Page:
Year Of Security for Java – Week 34 – Separate Admin Functionality

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What is it and why should I care?
The idea of separating administrative functionality may strike some as odd. By administrative functionality, I’m just grouping those higher criticality functions (generally user/group/role management) that have the characteristic of affecting the application at large, generally through privilege escalation. The idea here is this:

– I have some critical functions that allow user management
– If these functions were exploited, privileges could be added to or removed from users
– I don’t trust that these functions are perfectly protected in all cases

You may disagree with that flow, particularly the last step, and you may feel you are perfectly secure. In my experience, most apps have holes, and exposing critical functionality *unnecessarily* can allow those latent vulnerabilities to have a much larger impact.

What should I do about it?

First, determine if this is even an issue in your application. If you don’t manage users in your app, you don’t need to think about this one. If your application is only internal-facing, maybe your risk profile means you don’t care about this issue in that circumstance.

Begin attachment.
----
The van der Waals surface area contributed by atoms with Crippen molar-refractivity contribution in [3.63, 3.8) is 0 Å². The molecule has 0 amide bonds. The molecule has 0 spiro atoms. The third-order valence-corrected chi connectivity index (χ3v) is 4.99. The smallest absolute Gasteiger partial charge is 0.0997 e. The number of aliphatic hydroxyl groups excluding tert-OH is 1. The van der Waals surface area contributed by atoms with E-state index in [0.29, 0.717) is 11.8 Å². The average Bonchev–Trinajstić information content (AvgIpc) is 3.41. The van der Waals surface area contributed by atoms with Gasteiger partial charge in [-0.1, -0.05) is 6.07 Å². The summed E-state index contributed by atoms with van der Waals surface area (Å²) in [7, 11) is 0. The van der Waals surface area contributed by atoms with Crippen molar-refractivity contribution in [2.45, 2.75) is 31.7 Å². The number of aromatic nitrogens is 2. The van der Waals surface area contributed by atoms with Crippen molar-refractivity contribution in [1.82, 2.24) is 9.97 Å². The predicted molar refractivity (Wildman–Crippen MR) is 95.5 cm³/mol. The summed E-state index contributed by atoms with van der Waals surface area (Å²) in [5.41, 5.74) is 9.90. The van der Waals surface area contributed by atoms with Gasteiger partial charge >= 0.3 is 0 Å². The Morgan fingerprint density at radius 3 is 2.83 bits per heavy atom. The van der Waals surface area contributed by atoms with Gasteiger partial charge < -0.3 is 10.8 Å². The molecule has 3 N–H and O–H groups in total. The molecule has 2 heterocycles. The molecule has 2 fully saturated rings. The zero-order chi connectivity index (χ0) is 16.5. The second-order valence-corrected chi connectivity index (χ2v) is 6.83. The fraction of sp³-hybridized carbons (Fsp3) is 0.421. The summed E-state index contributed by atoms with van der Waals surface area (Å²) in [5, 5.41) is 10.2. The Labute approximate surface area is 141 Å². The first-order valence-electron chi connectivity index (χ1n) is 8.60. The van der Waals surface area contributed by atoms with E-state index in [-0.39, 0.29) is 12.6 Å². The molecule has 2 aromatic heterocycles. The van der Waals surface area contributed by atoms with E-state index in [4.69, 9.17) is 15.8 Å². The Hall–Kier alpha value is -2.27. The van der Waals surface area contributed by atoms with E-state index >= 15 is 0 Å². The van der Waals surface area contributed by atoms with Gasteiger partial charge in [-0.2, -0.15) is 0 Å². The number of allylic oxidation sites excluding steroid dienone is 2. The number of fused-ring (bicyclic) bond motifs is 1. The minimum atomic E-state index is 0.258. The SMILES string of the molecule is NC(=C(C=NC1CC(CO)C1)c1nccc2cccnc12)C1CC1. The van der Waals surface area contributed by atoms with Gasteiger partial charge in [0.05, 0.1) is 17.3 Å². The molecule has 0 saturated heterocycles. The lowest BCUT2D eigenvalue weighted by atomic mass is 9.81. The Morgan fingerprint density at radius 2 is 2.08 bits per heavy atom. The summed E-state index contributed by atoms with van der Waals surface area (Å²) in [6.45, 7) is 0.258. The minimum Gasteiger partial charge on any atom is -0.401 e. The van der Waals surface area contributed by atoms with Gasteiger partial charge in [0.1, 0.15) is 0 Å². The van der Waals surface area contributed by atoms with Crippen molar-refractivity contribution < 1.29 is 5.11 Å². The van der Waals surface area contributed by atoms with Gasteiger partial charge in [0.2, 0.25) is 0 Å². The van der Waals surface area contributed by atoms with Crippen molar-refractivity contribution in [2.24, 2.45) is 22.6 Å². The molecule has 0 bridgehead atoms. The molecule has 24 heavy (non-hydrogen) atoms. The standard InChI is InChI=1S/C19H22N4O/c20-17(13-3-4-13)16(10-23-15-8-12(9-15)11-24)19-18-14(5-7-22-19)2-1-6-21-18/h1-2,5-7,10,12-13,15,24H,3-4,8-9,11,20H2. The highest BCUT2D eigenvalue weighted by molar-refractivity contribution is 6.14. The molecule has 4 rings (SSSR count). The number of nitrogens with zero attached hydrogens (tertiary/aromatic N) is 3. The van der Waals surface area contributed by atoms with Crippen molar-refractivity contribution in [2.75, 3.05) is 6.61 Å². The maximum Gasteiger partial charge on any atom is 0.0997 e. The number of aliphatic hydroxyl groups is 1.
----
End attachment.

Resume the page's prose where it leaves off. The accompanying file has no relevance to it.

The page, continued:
Next, consider your options:

Status Quo
You could leave things as they are (assuming an existing app) and leave the admin functionality in place. Depending on the value of the protected resources, this may be a legitimate option, but for an important application, it likely isn’t.

Build another application
You could build a standalone app that is separate from the general application. This standalone app could have different authentication requirements (multi-factor), or it might only be deployed internally since all the admins are internal, or access to it might be restricted to certain IP addresses, etc. You have a lot of options in this scenario, but it does require a different codebase and/or deployment.

Subset the application
You could also build a specific subset of your application related to administrative tasks. This is probably the most common option across applications I’ve seen. The issue is that access to this functionality is treated the same way as the general application. You can improve this by having additional controls. Maybe you require client certificate authentication for this subsection, or maybe multi-factor authentication. You might also have additional source restrictions (IP addresses, browser, etc.) for this subsection of the application.

No matter which option you choose, make sure that you consider the issue as it applies to your environment, evaluate the alternatives, and make an informed decision based on the individual circumstances of the situation.

In conclusion, administrative functionality in an application is a high-priority target for exploitation by attackers given the valuable functionality it exposes. With some simple and straightforward changes to your application, you can greatly reduce the risk of this functionality being exploited.

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